Rika Lesser

GROWING BACK: POEMS 1972-1992

Growing Back

       for Judith Hoberman


The overgrown plant, billed as a cactus, but surely
a sedum of sorts: parts of it properly upright,
others, stems, half dead, with persistent tips, clusters
of fleshy leaves trailing the withered pink blooms, effortless,
sessile, removed to a table, since spring will not come
though it’s April 14th, the window-ledge battered
by corn-snow, the jambs dropping melted sleet. The plant I bought
only one of this year, knowing it would be just
one year I might keep it. It could do with a larger pot
and doubtless will when I give it away. It will be
time to give up every thing again; but now I cling
to these surroundings, can scarcely raise myself from bed
regardless of sleep or time.

In a dream I lent out my lexicons, even
the O.E.D. and Webster’s Third New International,
abandoning these for a diction. Some other voice
than Reason’s dictated this. Some other dictator
indited, commanding me leave my stays and enter
a world of forms, spaces, chambers enclosed but roofless,
sands over my head, the sea distant but present.
I never speak in my dreams though I talk in my sleep.
I have never woken screaming. Stifling I’ve tried
to scream and woken; no incubus perched on my sternum.
Voices I have hard: a word or two spoken sagely,
distinctly, irrevocably; or sounds, birds or bells.
I myself have never answered.

In a dream I removed a particolored blouse
and with it all the color of my bruised arms.
Another: I walked out among rocks, sands and seabrush;
each one spun on its own axis. Wrapped in a caftan,
I tried to reach firm ground, touched something
and covered my face with my hands. When I took them off
they were caked with blood and my face completely charred.
This too came off, a black thickness with the mouthprint
still clinging. In another room, girls screamed, women
drew blood from a man’s chest, the police were coming . . .
I could not leave that house.

I have been walking in my sleep again. Where I’ve been
no one knows, but my footsoles smart as if parched
by hot sands. I woke to raining slush, chilled through,
though my feet were burning. I woke and rose only
because something rang, and the ringing disrupted
my hand furiously writing away on the sheet.
What I wrote no one knows. It was a letter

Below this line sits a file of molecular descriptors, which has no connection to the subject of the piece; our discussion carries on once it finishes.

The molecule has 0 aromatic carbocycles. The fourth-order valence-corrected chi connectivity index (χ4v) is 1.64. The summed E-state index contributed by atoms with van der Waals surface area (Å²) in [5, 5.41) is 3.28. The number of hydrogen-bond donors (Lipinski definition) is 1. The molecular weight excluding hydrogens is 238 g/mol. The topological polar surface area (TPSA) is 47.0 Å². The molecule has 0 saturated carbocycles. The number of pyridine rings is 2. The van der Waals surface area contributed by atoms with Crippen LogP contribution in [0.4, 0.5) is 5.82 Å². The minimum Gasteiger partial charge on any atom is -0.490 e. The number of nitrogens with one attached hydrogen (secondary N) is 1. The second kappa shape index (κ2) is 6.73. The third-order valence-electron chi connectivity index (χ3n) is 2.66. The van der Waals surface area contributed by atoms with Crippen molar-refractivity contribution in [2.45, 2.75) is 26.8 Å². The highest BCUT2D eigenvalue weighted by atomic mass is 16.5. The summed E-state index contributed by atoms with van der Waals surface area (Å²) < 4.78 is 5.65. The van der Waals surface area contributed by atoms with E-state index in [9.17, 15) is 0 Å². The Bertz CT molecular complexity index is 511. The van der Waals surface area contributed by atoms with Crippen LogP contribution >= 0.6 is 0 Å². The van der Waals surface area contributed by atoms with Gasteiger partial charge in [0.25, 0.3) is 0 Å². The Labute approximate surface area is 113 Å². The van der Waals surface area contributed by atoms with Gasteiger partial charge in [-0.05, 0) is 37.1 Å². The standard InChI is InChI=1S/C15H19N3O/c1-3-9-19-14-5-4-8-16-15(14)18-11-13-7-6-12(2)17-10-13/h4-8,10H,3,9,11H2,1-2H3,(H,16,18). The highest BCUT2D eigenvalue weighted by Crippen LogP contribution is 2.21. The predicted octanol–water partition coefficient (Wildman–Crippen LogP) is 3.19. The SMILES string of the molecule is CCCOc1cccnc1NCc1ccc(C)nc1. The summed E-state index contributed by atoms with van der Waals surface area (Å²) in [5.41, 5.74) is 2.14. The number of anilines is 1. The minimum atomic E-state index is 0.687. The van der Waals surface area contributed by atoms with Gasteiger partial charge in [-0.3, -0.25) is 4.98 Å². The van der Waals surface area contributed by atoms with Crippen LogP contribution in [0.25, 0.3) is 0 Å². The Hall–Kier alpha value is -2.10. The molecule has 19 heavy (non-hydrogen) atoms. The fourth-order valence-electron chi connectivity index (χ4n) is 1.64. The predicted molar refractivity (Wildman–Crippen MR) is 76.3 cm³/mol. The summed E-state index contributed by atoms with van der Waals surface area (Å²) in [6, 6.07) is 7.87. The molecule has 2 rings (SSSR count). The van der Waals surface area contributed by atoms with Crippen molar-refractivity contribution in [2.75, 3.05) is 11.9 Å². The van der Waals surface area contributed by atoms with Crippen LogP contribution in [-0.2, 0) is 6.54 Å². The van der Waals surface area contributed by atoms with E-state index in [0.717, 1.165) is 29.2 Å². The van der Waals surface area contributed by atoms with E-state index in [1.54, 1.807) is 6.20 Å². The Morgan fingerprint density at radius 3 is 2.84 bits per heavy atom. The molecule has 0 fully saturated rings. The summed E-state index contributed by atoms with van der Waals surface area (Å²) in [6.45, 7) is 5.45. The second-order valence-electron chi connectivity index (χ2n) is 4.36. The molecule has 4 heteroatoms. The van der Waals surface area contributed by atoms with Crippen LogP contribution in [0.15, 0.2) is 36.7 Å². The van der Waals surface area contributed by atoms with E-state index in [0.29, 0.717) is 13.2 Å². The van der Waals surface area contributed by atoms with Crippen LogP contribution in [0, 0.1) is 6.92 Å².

with letters sloping uphill.

Has it been long since I wrote? I can’t keep track, had counted
on you as clock and calendar. You kept track for me.
I have been down in the caked sand at the shore between tides.
Not as the rootless sea palm with its crown of blades,
but as the lug, Arenicola, casting a mound of my form
behind, above me. Found nothing. Turned back. –
Out of context, many things can be bridged, nothing changed.
And the bridges we think we have burned behind
are more secure than any destination.

Write me again of your wedding, the glow that lit
everyone that day; or of married life, tender
distractions, backgrounds submerged. I want to invent
a new dance, a new ritual, with my own tempo,
somewhat out of time. There will be no music,
just the sequence of words: I begin I begin I begin.
And the dance is a ring, but no hands are joined,
just extended, palms half up, fingers curled inward,
one hand before the other . . .

It grows all too clear, what I set out to do without
ambition and beyond reward. I have taken too many
into my keeping, careful to possess none.
To keep my balance: this distance. I am exhausted
not fatigued. When I pass a mirror I haven’t the strength
to look. I am still tempted to believe the heart
does nothing but pump blood, the hand touches nothing
it does not disturb. I want to walk weary, naked
in the night, under clear stars, on a path unfolding
with each step. Nothing more than the mind of the sedum
breathing through its limbs, of the tumbleweed, before autumn.

© 1997 Rika Lesser

Poetry
The Sheep Meadow Press, 2008            
University of South Carolina Press, 1997   
University of North Texas Press, 1995    
Braziller Series of Poetry, 1983; Sheep Meadow Press, 2010
Poetry in Translation
Yale University Press, 2009 Margellos World Republic of Letters
Princeton University Press, 1993     Lockert Library of Poetry in Translation     
Barnes & Noble Classics, 2007     
by Gunnar Ekelöf University of Massachusetts Press, 1980 (out of print)
Princeton University Press, 1986    Lockert Library of Poetry in Translation           (out of print)
Retold with Pictures
First by the Grimms, then by Lesser & Paul O. Zelinksy

Quick Links

Find Authors